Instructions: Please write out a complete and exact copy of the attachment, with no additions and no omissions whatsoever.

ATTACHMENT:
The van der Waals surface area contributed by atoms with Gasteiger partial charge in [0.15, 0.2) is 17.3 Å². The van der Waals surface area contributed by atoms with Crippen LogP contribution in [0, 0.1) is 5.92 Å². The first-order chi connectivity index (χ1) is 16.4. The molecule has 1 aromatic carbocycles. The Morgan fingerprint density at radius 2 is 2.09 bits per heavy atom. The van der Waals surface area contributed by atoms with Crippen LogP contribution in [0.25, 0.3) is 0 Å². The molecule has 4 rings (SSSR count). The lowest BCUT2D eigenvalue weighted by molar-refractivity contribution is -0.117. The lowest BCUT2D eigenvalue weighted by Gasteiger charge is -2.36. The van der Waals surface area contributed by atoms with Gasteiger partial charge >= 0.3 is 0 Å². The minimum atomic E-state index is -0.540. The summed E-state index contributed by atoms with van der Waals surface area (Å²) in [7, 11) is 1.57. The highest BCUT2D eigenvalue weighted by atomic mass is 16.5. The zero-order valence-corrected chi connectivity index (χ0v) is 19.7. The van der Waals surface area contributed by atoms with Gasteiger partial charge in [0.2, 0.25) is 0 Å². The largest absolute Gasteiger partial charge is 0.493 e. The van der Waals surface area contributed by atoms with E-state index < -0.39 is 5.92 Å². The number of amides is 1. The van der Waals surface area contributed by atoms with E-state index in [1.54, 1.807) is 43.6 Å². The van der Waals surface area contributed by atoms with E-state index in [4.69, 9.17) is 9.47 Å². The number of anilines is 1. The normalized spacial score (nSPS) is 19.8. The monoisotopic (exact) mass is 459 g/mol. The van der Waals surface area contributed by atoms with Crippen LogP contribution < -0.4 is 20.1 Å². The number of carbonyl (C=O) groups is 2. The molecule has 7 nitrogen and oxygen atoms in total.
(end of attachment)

The van der Waals surface area contributed by atoms with Gasteiger partial charge in [0.15, 0.2) is 17.3 Å². The van der Waals surface area contributed by atoms with Crippen LogP contribution in [0, 0.1) is 5.92 Å². The first-order chi connectivity index (χ1) is 16.4. The molecule has 1 aromatic carbocycles. The Morgan fingerprint density at radius 2 is 2.09 bits per heavy atom. The van der Waals surface area contributed by atoms with Crippen LogP contribution in [0.25, 0.3) is 0 Å². The molecule has 4 rings (SSSR count). The lowest BCUT2D eigenvalue weighted by molar-refractivity contribution is -0.117. The lowest BCUT2D eigenvalue weighted by Gasteiger charge is -2.36. The van der Waals surface area contributed by atoms with Gasteiger partial charge >= 0.3 is 0 Å². The minimum atomic E-state index is -0.540. The summed E-state index contributed by atoms with van der Waals surface area (Å²) in [7, 11) is 1.57. The highest BCUT2D eigenvalue weighted by atomic mass is 16.5. The zero-order valence-corrected chi connectivity index (χ0v) is 19.7. The van der Waals surface area contributed by atoms with Gasteiger partial charge in [0.2, 0.25) is 0 Å². The largest absolute Gasteiger partial charge is 0.493 e. The van der Waals surface area contributed by atoms with E-state index < -0.39 is 5.92 Å². The number of amides is 1. The van der Waals surface area contributed by atoms with E-state index in [1.54, 1.807) is 43.6 Å². The van der Waals surface area contributed by atoms with E-state index in [4.69, 9.17) is 9.47 Å². The number of anilines is 1. The normalized spacial score (nSPS) is 19.8. The monoisotopic (exact) mass is 459 g/mol. The van der Waals surface area contributed by atoms with Crippen LogP contribution < -0.4 is 20.1 Å². The number of carbonyl (C=O) groups is 2. The molecule has 7 nitrogen and oxygen atoms in total.